Courtaulds, founded in 1794, became one of the UK’s largest textile businesses. It was established by George Courtauld, the son of a family descended from a Huguenot refugee, and his cousin Peter Taylor.

George was apprenticed to a silkweaver in Spitalfields at the age of 14 in 1775, and after his seven year apprenticeship set up on his own as a silk throwster. After making several trips to America between 1785 and 1794, where he married and began his family, Courtauld returned to England and established George Courtauld & Co. The company began with a water-powered silk mill at Pebmarsh, and by 1810 George’s son Samuel (1793-1881) was managing his own silk mill in Braintree.

According to the Oxford Dictionary of National Biography, George Courtauld ‘proved to be a remarkably incompetent businessman’. By 1816, the company was in financial trouble, and his ambitious son Samuel took over to rescue the family business.

Samples of fabrics manufactures at Courtauld's

Samples of fabrics manufactured at Courtauld’s

Under Samuel’s leadership, the company became known as Samuel Courtauld & Co., and opened new mills in Halstead and Bocking. Samuel expanded into hand-loom and power-loom weaving as well as silk throwing, and from about 1830 began manufacturing the fabric that really made the family’s fortune – black silk mourning crape, which became the standard mourning dress in Victorian England.

The firm was always heavily dependent on young female workers; in 1838 over 92% of workforce was female. By 1850, the business had grown to employ over 2,000 people in three silk mills, and over 3,000 by the 1880s.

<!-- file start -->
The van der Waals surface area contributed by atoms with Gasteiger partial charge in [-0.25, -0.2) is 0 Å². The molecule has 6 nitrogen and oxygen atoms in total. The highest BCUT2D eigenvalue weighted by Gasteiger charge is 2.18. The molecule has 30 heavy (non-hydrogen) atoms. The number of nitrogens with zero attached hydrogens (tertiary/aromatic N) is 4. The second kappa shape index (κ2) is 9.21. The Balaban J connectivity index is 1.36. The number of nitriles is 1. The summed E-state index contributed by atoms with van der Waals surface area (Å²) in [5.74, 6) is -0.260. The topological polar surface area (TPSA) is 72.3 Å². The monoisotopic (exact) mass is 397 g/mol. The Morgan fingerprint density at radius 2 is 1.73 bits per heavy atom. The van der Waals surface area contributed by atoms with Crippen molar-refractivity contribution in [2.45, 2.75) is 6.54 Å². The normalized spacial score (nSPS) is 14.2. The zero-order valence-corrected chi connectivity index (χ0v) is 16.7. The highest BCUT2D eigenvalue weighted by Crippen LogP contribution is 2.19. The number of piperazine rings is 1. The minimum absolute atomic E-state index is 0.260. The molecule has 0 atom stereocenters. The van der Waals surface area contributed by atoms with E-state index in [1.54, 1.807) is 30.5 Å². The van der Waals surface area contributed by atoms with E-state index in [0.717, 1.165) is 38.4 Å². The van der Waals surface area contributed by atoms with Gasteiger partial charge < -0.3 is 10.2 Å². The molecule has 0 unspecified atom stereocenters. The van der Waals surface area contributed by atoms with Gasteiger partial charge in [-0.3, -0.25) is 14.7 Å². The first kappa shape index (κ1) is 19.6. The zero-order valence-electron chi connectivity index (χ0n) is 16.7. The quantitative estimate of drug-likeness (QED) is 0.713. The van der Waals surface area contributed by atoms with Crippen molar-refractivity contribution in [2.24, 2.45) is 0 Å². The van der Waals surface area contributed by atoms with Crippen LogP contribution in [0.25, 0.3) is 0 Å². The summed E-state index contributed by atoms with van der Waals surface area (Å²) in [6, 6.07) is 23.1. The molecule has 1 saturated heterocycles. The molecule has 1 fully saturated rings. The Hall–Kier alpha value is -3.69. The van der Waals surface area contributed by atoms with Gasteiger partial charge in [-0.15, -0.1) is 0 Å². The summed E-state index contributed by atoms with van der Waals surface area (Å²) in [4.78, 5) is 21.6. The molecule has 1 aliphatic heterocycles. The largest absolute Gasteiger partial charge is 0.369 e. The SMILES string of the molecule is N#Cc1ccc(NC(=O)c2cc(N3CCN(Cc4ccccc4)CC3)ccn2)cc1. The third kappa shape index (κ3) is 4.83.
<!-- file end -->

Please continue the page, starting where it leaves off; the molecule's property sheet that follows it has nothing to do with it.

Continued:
Looms at the Courtauld works (A6798 pt 12 )

Looms at the Courtauld works (A6798 pt 12 )

Machinery at the Courtauld works (A6798 pt 12)

Machinery at the Courtauld works (A6798 pt 12)

Looms at the Courtauld works (A6798 pt 12)

Looms at the Courtauld works (A6798 pt 12)

Machinery at the Courtauld works (A6798 pt 12)

Machinery at the Courtauld works (A6798 pt 12)

Silk production used machines for spinning and weaving and centralised production in factories, gradually bringing to an end the tradition of weavers working on hand looms at home. Samuel Courtauld introduced a shift system, using two 12-hour shifts so that his mills were working all day and night.

Plan of housing built for Courtauld's workers (D-RH Pb1-16)

Plan of housing built for Courtauld’s workers (D-RH Pb1-16)

Samuel’s biographer D.C. Coleman describes his leadership as a ‘benevolent despotism’. Under him the company built workers’ cottages, schools, reading rooms and a hospital in Braintree. He refused to allow any trade union activity at his factory but offered his own system of rewards and punishments for his workforce. 

Samuel’s hard work in building up the business paid off; by the time of his death in 1881 he was worth about £700,000.

Courtauld’s Ltd will be the subject of one of our talks at Essex’s Industrial Archaeology, delivered by the present George Courtauld, who worked for the company for about 20 years. 

 

Essex’s Industrial Archaeology

Saturday 6 July 2013, 9.30am-4.30pm

Tickets £15 – please book in advance by telephoning 01245 244614

See here for more information